Bartolo Colon matches Pedro Martinez; Mets bats awaken vs. Indians

CLEVELAND -- Bartolo Colon achieved a meaningful milestone Friday while facing his original organization.

Also momentous: The New York Mets’ bats finally awakened with a four-homer, 14-hit barrage (albeit while going 0-for-10 with runners in scoring position and twice having runners thrown out at the plate).

Colon earned career win No. 219, matching Pedro Martinez for the second-most victories among Dominican-born pitchers, and the Mets beat the Cleveland Indians 6-5 at Progressive Field.

Addison Reed and Jeurys Familia combined to allow three runs in the ninth, but the Mets held on.

Newly installed No. 3 hitter Michael Conforto, Alejandro De Aza, Yoenis Cespedes and Neil Walker all homered to support Colon.

Friday’s long-ball total exceeded the Mets’ total home-run output in their first eight games of the season (two). Actually, a three-homer fifth inning did that alone.

Colon was on the ropes in the first inning. He surrendered a two-out RBI single to Mike Napoli. Ensuing batter Carlos Santana then was awarded a two-run homer on a shot down the right-field line. However, after lobbying from manager Terry Collins, the umpires conferred and ruled Santana’s shot foul. That took two runs off the board and restored a 1-1 score.

Colon ultimately was charged with two runs on eight hits and one walk in 5⅓ innings. Antonio Bastardo stranded two baserunners inherited in scoring position from Colon in the sixth.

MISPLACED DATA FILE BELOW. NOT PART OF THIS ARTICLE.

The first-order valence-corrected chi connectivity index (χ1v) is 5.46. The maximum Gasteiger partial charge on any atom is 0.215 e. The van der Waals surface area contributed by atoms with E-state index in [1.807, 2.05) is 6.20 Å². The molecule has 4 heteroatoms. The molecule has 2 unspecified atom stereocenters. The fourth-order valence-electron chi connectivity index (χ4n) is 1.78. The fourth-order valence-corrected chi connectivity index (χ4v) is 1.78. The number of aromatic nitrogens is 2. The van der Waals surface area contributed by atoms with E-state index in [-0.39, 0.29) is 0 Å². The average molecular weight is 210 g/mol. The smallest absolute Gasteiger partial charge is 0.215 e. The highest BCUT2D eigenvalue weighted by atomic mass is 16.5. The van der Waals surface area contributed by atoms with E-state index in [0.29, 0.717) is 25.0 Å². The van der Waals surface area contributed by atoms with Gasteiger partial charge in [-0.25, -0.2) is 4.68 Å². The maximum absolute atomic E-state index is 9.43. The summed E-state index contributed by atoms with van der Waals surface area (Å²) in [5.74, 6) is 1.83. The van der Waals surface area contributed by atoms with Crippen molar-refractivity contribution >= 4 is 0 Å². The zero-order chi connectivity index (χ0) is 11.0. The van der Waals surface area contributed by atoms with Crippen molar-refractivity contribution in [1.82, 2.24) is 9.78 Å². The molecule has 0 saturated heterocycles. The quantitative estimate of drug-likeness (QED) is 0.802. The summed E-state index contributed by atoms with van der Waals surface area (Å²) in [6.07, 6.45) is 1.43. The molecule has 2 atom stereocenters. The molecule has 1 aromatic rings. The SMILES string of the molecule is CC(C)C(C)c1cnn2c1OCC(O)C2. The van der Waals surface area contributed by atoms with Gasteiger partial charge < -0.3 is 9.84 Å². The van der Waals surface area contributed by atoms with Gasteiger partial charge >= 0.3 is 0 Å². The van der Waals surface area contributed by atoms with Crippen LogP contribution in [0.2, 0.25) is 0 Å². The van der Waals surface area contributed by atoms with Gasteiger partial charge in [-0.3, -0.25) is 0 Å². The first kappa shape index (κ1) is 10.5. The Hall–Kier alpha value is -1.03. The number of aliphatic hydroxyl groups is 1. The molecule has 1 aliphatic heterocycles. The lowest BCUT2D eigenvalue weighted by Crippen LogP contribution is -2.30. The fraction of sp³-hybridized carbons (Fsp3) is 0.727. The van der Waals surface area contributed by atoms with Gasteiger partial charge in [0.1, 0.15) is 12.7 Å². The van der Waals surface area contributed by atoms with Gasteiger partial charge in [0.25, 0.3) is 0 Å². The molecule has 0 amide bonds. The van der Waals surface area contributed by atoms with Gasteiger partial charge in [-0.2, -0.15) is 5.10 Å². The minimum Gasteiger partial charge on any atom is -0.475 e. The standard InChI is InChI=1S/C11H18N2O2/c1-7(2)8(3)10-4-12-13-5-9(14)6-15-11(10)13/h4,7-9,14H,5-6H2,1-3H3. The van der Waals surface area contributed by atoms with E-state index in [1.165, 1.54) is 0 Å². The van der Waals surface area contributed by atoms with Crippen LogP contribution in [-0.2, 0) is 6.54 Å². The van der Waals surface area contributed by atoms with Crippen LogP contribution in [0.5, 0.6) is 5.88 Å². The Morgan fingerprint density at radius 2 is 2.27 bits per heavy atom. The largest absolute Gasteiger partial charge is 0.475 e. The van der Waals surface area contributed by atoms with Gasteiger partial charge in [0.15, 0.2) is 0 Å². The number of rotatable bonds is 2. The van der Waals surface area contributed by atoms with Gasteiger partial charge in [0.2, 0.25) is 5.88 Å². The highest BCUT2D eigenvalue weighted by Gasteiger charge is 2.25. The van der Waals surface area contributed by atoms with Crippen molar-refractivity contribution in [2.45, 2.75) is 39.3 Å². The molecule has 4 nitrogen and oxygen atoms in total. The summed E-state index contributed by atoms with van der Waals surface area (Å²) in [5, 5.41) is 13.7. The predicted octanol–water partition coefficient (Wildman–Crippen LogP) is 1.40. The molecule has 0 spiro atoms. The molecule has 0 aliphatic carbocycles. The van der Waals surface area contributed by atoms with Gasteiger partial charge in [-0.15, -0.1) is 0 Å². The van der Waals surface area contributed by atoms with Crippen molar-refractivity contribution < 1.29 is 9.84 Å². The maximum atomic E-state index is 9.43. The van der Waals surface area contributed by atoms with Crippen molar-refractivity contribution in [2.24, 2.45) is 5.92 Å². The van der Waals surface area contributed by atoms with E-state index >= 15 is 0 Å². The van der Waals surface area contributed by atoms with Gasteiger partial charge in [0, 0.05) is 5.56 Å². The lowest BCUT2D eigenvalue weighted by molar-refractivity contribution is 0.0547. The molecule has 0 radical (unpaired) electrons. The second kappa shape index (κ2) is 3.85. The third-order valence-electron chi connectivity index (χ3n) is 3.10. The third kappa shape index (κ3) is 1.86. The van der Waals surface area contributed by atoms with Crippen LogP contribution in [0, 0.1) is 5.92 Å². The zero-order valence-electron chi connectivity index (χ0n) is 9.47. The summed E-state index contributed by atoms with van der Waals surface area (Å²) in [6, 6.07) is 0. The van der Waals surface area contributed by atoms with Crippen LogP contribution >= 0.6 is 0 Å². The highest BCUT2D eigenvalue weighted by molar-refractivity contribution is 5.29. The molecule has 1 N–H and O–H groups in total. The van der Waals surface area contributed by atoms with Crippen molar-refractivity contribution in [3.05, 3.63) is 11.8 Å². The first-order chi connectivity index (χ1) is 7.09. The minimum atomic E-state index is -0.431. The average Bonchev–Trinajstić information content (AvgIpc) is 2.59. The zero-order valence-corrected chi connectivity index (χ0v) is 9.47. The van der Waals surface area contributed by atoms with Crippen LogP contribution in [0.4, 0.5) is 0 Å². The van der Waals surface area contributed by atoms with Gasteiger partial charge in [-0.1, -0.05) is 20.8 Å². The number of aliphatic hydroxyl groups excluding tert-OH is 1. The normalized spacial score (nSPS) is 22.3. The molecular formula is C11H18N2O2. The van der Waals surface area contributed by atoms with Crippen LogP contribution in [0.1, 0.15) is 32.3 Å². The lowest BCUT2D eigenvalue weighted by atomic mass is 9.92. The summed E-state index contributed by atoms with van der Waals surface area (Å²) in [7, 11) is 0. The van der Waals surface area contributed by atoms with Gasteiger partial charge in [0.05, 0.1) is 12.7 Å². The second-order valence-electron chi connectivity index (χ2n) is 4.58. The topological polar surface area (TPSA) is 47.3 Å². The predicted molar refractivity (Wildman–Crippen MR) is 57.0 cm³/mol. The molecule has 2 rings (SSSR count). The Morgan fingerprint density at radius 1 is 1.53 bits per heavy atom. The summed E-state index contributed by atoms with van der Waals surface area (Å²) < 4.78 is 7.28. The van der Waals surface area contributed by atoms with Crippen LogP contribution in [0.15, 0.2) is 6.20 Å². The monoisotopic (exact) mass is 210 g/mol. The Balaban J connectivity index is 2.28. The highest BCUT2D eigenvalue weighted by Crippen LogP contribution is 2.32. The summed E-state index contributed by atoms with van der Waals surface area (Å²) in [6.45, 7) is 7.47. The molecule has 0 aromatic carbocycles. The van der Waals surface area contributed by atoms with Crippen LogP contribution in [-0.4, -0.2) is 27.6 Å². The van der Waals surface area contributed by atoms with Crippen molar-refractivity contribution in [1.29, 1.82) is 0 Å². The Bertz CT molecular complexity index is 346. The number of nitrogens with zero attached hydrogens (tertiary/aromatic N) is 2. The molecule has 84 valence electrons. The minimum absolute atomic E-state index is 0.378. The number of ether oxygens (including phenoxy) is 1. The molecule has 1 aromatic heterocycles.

The only Dominican-born pitcher now with more wins than Colon is Hall of Famer Juan Marichal, with 243.

Colon made his major-league debut with the Indians on Aug. 4, 1997, against the Collins-managed Angels at Anaheim Stadium.

“It wasn’t very fun -- 98-, 97-mph, dynamic breaking ball. Just pure power. Threw strikes,” Collins recalled. “He was one of those guys that when you faced him, you better get your ‘A-game’ bats out, because he was tough to face. They had a really, really good young pitching staff back then. And he’s still a good pitcher.”

Now Colon is the oldest player in MLB, with a far more modest fastball. He turns 43 on May 24. The only active player to debut in the majors before Colon is Alex Rodriguez (in 1994, at age 18).

“Look, he knew after some of the injuries to his arm that he had to change, and did,” Collins said. “He knows when his command is on, he gets out. … It’s really one of the great stories, because this guy, at his age, is still one of the most effective pitchers in this league.”

The Mets (4-5) entered the weekend with the lowest batting average and the second-lowest run total in the majors. That prompted Collins to move the 23-year-old Conforto from No. 6 to No. 3 in the order. Conforto responded with a first-inning solo homer against right-hander Cody Anderson.

De Aza, Cespedes and Walker all homered in a five-run fifth as the Mets built a 6-1 lead.

De Aza (3-for-4) started for only the second time this season, with the Mets afforded an extra bat in the lineup in the American League ballpark.

Cespedes started at DH because his legs remain sore from a dive into the stands on Wednesday at Citi Field attempting to catch a foul ball. He went 3-for-5 with two RBIs.

Walker’s homer came against left-handed reliever Ross Detwiler. The switch-hitting Walker last homered as a righty batter on Sept. 7, 2014, against Travis Wood. Walker hit .237 and was homerless in 93 at-bats against southpaws last year with the Pittsburgh Pirates. Walker is 5-for-9 against southpaws this season.

What’s next: Matt Harvey (0-2, 4.63 ERA) attempts to get on track. He opposes right-hander Josh Tomlin at 4:10 p.m. ET Saturday. The Mets appear likely to place Jacob deGrom on the disabled list and return Eric Campbell from Triple-A Las Vegas.